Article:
What is Listening?
Listening is the most critical component in the communication process. It involves accurately receiving and interpreting messages in a spoken, written, or non-verbal format. When we fail to listen correctly, it becomes a.
There are different, each one relevant to a specific set of circumstances. Let us take a look at some of the primary types of listening.
It is called discriminative listening when deciphering communication simply by recognizing the tone of voice and other sound nuances. Babies or pets do not understand words, but they rely on discriminative listening to identify people and moods. As grown-ups, we sometimes depend on visual and tonal aspects such as mannerisms, facial expressions, and body language- to provide clues to what we are listening to.
We practice comprehensive listening when focusing on the overall context and message. With a limited emphasis on each word, extensive listening is an overriding type that covers most other forms of listening. We tend to use total listening to quickly understand and summarize the messages being communicated in our daily lives.
When trying to understand new concepts and comprehend relatively new terms, we experience informative listening. It is usually a rational form that follows a logical sequence when listening to instructions, lecture sessions, or a briefing. It plays a vital role in our career and in learning new things.
Critical listening often happens in teamwork when participating in a problem-solving exercise and deciding if we agree with a proposition. This involves analyzing or evaluating the information communicated to us. It does not mean passing judgment or criticizing but appraising the information one receives.
Almost the opposite of critical listening is little listening, also known as selective listening. It is a type of listening behavior when someone listens only for the information one wants to hear. Because it does not involve an honest evaluation of the speaker’s opinions, it is a communication barrier that can distort facts and lead to inefficiencies.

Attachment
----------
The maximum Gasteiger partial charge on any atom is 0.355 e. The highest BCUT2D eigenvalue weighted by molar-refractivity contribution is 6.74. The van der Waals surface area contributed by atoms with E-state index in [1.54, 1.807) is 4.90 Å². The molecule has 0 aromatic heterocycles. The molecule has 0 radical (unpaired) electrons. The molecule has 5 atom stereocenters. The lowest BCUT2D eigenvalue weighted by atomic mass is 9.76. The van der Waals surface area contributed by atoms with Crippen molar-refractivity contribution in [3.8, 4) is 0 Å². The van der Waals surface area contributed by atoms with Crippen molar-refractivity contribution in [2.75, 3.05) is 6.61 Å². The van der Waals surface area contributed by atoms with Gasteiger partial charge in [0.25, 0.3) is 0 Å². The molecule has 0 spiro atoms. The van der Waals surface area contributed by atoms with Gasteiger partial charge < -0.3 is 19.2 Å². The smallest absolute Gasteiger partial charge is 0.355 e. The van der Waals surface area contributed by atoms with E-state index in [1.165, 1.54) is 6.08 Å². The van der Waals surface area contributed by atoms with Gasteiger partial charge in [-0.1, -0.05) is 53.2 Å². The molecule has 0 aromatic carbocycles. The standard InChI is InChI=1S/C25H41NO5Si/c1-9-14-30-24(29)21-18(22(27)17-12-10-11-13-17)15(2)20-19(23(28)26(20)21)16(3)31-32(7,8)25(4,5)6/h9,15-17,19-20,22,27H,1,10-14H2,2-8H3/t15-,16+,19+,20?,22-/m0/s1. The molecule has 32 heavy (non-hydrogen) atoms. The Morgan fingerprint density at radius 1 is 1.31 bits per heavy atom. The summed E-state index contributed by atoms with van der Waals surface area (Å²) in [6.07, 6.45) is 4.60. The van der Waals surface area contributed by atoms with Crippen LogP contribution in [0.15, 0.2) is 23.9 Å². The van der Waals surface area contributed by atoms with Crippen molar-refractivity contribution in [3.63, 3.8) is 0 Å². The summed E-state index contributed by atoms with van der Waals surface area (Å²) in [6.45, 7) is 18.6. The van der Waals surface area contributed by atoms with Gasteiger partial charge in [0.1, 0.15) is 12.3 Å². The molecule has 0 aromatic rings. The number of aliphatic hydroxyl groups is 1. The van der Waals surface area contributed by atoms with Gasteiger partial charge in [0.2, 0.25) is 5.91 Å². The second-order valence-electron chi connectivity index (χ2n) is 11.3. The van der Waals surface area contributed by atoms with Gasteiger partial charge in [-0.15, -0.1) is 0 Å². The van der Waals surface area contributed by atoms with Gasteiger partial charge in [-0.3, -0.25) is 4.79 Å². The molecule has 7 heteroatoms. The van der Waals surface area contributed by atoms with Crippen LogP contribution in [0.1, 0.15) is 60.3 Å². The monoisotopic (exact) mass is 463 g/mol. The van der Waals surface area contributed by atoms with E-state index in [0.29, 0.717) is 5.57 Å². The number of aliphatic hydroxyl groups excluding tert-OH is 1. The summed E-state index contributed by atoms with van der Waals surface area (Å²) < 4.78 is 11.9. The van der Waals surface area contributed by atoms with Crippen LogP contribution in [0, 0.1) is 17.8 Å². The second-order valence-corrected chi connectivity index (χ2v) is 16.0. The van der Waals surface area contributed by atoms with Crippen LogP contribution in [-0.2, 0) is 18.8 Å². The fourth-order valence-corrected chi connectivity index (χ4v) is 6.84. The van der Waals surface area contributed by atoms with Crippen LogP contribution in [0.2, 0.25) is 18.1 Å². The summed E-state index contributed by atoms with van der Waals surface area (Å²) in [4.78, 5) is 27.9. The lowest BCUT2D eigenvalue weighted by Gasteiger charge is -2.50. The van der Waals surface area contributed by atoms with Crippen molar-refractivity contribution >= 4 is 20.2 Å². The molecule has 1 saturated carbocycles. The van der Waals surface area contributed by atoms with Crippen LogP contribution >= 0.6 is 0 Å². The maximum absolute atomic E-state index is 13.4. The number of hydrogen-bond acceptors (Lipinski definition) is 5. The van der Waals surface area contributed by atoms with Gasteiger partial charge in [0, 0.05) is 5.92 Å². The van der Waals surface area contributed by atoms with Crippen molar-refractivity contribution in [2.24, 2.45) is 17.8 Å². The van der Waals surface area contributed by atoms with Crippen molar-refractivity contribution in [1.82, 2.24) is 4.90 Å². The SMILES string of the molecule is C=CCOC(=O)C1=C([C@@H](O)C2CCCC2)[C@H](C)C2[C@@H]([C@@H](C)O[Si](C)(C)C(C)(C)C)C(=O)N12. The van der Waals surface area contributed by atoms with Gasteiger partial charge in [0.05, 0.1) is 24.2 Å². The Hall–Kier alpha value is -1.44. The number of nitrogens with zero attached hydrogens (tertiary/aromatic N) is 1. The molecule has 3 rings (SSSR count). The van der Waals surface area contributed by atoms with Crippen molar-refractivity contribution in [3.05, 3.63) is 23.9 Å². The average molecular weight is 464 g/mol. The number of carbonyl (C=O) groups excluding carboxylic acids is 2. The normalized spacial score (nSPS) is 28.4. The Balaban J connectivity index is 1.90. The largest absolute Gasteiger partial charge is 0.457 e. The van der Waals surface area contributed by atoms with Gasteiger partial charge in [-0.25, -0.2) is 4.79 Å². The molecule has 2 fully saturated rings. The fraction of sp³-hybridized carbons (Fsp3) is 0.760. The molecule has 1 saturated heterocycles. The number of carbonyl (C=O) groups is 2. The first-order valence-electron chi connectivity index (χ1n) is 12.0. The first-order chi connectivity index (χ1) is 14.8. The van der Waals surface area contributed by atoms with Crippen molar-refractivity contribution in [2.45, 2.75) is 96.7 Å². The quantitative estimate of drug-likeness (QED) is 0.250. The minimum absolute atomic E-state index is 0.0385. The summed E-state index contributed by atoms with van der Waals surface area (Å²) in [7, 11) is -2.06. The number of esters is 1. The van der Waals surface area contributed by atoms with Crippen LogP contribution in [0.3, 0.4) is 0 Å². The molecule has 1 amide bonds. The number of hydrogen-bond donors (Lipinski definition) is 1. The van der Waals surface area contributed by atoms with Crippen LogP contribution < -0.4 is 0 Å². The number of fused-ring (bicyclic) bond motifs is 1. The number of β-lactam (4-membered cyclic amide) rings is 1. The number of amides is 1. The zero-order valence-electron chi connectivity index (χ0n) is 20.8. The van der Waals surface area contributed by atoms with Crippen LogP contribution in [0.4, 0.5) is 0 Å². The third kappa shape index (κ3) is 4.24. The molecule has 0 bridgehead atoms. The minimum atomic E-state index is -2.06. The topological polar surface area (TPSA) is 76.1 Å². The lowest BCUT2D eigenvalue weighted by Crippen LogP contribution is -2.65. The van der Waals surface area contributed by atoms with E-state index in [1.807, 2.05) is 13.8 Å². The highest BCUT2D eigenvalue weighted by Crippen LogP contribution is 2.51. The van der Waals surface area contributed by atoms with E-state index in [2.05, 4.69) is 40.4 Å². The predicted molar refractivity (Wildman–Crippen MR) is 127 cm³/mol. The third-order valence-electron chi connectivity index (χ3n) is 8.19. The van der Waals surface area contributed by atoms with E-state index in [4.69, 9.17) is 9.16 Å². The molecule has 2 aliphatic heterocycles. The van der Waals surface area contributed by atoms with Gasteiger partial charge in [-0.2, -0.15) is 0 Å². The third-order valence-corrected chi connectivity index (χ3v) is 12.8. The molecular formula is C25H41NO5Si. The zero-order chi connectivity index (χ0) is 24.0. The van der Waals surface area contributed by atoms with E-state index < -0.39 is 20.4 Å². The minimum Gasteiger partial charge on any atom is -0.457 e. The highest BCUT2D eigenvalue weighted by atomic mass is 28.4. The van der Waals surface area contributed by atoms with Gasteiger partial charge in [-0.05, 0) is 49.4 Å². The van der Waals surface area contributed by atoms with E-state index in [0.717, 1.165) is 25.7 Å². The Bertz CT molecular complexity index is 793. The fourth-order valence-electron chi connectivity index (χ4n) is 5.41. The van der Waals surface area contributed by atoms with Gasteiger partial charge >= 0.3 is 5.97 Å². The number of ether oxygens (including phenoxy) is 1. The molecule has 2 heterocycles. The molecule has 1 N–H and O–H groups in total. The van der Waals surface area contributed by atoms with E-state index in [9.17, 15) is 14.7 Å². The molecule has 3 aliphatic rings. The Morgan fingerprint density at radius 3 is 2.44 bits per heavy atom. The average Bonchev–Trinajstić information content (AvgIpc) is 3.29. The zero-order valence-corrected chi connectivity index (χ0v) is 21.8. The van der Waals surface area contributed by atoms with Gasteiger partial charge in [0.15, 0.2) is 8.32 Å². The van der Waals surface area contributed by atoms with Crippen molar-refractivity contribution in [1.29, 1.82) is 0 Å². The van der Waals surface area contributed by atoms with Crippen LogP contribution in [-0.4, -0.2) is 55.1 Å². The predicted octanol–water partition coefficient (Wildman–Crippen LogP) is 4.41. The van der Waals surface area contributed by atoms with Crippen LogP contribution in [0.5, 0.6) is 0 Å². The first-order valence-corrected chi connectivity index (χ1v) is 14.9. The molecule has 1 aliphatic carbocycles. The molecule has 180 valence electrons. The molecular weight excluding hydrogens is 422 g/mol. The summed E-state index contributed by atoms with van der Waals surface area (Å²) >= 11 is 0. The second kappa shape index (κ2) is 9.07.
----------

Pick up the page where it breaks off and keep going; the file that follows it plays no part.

Sympathetic listening is convenient when the need is to offer support and, if required, sound advice. Usually driven by emotion, this type of listening involves processing feelings or emotions being communicated. One might use sympathetic listening when colleagues are explaining their troubles at work. This kind of listening helps establish a deeper connection and to bond with another person.
When a listener tries to understand a point of view by placing themselves directly in the speaker’s position, it is empathetic listening. Empathetic listening is usually the result of having first-hand knowledge of the message you are listening to. Compassionate listening is typically the result of having first-hand knowledge of the message you are listening to. Sometimes referred to as therapeutic listening, it goes beyond sympathetic listening and enables the listener to relate to the speaker’s experience as if it were their own.
Listening for enjoyment is appreciative listening. A good example is listening to music or your favorite speaker. At workplaces, this type of listening helps us build rapport with others. We engage in it to encourage others to trust and like us.
We take listening for granted, as though it is a natural habit. But listening is a skill that needs to be nurtured and cultivated. Good listening makes us great communicators and offers others an enjoyable experience speaking to us, making good listening skills a vital foundation for building strong personal relationships with our families, friends, and colleagues. Many online courses teach us the subtleties of practicing the various forms of listening.